Heart Sounds and Murmurs

Heart sounds result from the rapid acceleration and deceleration in blood and the resulting vibrations within the heart as a result of the blood’s circulation. You can hear them using a stethoscope. You can hear 4 different heart sounds in healthy horses. A heart abnormality could be indicated by an absence or abnormality in one of these sounds.

Heart murmurs can be heard from the heart and major blood vessels. They are usually caused by turbulent blood flow, vibrations of structures in the heart such as a valve or vibrations. The most common characteristics of murmurs are their timing (that’s when they occur in diastole or systole or continuously), intensity (that’s how easily they can be heard or with difficulty), as well as where they occur. Some murmurs are not indicative of a heart condition. Horses may have early diastolic or systolic murmurs if they are not suffering from heart disease. Healthy young horses may sometimes experience a short, high-pitched, squeaking early diastolic heart murmur.

Arrhythmias

Arrhythmias refer to abnormalities in the frequency, regularity, and site of heartbeat formation. Arrhythmias do not necessarily mean that you have heart disease. Arrhythmias are not necessarily indicative of heart disease and do not require any specific treatment. However, some arrhythmias can cause serious signs such as sudden death or loss of consciousness. Abnormal heart rhythms can be associated with many disorders. Arrhythmias can be described as a slow rate ( bradycardia), fast rate ( Tachycardia), premature beats, irregular rhythms, or pauses in the rhythm. Your veterinarian may recommend an Electrocardiogram to determine the cause of an abnormal rhythm.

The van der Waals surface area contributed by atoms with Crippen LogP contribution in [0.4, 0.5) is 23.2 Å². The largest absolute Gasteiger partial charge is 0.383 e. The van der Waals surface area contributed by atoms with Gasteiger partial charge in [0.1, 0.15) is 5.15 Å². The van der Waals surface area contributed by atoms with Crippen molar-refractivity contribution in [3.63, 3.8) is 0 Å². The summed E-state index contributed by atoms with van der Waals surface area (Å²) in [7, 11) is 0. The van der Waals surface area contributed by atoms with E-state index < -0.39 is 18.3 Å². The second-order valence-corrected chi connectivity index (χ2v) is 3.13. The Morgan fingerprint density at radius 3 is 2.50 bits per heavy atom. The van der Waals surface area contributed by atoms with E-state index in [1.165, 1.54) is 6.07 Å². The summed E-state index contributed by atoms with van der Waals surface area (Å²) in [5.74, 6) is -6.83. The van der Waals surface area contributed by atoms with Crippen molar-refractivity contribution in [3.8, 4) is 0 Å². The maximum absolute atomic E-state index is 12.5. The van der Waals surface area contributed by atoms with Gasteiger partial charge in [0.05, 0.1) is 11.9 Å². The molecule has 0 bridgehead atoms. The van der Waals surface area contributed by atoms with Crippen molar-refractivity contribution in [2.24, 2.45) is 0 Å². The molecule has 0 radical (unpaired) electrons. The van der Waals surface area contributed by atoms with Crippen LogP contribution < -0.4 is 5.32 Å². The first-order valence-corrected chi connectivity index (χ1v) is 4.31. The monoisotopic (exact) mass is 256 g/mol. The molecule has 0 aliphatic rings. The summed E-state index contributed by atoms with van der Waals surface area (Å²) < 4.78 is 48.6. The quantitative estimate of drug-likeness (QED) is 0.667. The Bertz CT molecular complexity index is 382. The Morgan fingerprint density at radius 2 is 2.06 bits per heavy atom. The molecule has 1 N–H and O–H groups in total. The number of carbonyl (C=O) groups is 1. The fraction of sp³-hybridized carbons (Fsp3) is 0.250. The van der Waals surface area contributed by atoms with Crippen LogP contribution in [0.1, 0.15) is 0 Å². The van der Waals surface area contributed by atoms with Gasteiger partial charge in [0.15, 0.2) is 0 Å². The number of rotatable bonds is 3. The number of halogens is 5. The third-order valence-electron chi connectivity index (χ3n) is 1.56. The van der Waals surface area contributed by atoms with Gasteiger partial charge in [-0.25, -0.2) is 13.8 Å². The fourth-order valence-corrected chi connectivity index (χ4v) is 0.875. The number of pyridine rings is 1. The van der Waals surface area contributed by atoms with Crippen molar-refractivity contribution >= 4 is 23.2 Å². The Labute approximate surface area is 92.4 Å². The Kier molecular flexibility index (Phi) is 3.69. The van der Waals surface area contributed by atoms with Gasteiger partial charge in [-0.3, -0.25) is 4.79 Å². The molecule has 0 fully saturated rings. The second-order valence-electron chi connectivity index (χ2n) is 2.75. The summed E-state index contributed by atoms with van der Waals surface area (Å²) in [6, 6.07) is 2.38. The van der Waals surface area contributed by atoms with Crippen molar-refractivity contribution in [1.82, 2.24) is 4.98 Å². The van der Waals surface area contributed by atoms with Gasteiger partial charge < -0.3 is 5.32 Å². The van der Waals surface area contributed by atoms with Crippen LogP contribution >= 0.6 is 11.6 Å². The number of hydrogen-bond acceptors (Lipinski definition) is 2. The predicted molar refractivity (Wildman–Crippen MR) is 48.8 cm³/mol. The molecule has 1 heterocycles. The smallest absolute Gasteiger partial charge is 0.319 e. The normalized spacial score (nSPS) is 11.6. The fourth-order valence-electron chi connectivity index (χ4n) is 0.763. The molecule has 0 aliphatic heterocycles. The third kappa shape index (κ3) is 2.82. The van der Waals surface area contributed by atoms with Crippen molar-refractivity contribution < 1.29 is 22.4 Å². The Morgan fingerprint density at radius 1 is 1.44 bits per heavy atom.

Atrial Fibrillation is an arrhythmia that occurs frequently in horses. Atrial fibrillation is a condition in which the electrical current flowing through the atria does not coordinate, stimulation of the Atrioventricular Node is irregular and frequent, and the heart beat is irregular and rapid. A horse may have a normal resting heart rate. Although atrial fibrillation may be caused by heart disease, it is most common in horses with no underlying heart condition. Horses without underlying heart disease are unlikely to show symptoms during rest or moderate exercise. The arrhythmia might only be apparent when the horse is engaged in strenuous exercise. Your veterinarian will be able to determine if the arrhythmia is caused by heart disease. Your veterinarian might use medication or electricity to convert your arrhythmia into a normal rhythm.

Pulse

The rhythmic expansion of an arterial can be felt by the fingertips during physical examination. The facial artery is located below the lower jawbone and is where horses feel their pulses. In healthy horses, a jugular pulse can be detected in the lower neck. However, excessive pulsing of the jugular can be observed in horses suffering from heart failure. An abnormal pulse can be absent, strong, or weak. This could indicate a particular type of heart disease.